There's a little more from this year's ISTE. In this post, Tim Stahmer argues that (at 15,000 participants) it's too big, and that it dominated by vendors. And he's still concerned about those smart badges. Gary Stager, also, raises concerns. "My greatest objection to being tagged like livestock was that it would only be a short matter of time before some bonehead referred to the fantabulous “Smart Badges” as educational technology," he writes. Of course, it already had been. And the key questions aren't being answered: who paid for the smart badges, and how much was paid? And who has the data
The thought of writing an essay that will be read by literally no one feels a bit odd to me, but I guess it's not a great stretch from those essays I wrote which were read by exactly one person. And "with computers already doing jobs as complicated and as fraught as driving cars, detecting cancer, and carrying on conversations, they can certainly handle grading students' essays," writes Tovia Smith. Essay-grading is at heart a categorization problem: does the candidate essay's feature set march most closely those of essays in class 'A', "b", 'C' or 'D'? The key is the feature set, which AI systems are taught (and preprogrammed) to recognize. And the test is in how well they grade - which, on balance, is pretty well. Good discussion of the issues, but I
This is a warning sign for people sharing free and open resources: they can disappear in a flash. In this case, photo sharing site 500px deleted a million Creative Commons licensed photographs with almost no warning. As reported by Michael Zhang, "overnight, all of the CC photos that have been uploaded since 2012 have been nuked from 500px. Users can no longer choose a CC license during uploading, search for CC photos, or download them." Internet Archive volunteers "rushed at the last minute to preserve all the CC photos hosted on 500px, allowing 3 terabytes of photos to be saved." And as Creative Commons CEO Ryan Merkley said, "it's disingenuous to suggest CC works didn't fare well on the platform when they weren't given the same priority other platforms like Flickr give them." Hey, I like Flickr, but I keep a backup of every photo I have, just in case. Via Digital Koans.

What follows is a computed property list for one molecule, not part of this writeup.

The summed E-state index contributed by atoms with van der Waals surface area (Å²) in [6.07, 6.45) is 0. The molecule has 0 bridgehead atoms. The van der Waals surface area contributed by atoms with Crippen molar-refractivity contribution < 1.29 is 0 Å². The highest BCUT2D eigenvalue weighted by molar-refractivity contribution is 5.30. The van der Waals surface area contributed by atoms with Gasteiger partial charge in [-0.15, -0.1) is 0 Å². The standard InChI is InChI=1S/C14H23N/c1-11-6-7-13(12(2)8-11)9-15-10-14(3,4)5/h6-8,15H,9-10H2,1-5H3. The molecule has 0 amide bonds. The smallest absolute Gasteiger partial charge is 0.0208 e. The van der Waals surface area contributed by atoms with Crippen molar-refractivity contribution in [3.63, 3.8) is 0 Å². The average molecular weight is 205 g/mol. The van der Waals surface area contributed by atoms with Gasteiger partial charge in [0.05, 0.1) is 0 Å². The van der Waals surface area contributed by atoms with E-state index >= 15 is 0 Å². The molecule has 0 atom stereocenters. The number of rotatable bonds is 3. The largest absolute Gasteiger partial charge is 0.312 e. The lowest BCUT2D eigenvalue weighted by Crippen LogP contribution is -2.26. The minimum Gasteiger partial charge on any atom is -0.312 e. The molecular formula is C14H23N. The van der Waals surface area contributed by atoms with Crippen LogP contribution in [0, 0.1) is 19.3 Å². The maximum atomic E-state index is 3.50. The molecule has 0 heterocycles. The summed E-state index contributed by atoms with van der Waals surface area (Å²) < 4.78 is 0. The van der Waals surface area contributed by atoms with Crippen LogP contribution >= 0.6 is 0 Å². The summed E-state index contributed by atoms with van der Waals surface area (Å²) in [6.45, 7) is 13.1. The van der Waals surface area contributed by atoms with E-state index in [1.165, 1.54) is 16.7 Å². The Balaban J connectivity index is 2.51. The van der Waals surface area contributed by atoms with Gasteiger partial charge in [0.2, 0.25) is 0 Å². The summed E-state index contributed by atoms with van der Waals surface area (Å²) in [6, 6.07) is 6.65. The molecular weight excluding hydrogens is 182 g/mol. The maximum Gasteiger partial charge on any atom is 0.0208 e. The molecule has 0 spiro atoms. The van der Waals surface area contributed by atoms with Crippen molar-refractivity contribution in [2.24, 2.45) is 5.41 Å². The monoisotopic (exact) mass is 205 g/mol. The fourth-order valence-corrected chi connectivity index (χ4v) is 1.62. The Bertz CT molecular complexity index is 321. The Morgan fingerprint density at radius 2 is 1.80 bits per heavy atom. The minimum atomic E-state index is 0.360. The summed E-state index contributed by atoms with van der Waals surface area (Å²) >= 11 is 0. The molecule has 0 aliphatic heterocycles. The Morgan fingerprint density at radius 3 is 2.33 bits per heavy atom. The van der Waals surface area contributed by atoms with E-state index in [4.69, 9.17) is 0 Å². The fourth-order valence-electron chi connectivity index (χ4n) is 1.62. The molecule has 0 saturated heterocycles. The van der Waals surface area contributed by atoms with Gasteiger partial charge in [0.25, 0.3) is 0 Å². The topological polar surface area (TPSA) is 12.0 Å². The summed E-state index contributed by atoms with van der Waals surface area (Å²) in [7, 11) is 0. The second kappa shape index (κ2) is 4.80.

This eBook is actually a collection of excepts from other books. There isn't a direct PDF download - the PDF is "generated" when you click a button on the page (it's like publishers can never do anything in a straightforward manner - there always has to be something fishy or skeevy about the download). As I read through the eBook (which did not require that I sign in - yay) it felt odd to me thinking about all these concepts being read in books as opposed to the blog posts and white papers where they originated on the web (and originated there some number of years ago). Anyhow, there are interesting bits about the process of blending learning, about what you can do online that you can't do on campus, and about OERs and blended learning.
This is a superficial look at the effort to re-decentralize the web. It focuses mostly on Tim Berners-Lee and his Solid distributed web application. " The system aims to give users a platform by which they can control access to the data and content they generate on the Web. This way, users can choose how that data gets used rather than, say, Facebook and Google doing with it as they please." This project has been in the works for several years; I've covered it previously. The article also mentions some other decentralized web projects, such as Mastodon and Peertube.
'Strong AI' in this article is characterized as AI that cannot only make predictions, as today's AI can, but as AI that can also create explanations. This is what is needed to progress from pre-scientific reasoning to scientific reasoning. The creation of explanations poses unique challenges to AI because it consists of things like interpretations (that is, things like models and world views) and formalisms (like math and language and other abstractions) along with predictions. Could AI produce these? Sure - humans do. But how likely is it? In my view, pretty likely. Interpretations and abstractions aren't magical things that appear from nowhere. They are the result of a knowable computational process. So I think computers will begin to be able to explain things. And as the clickbait headlines say, what they say will surprise you.
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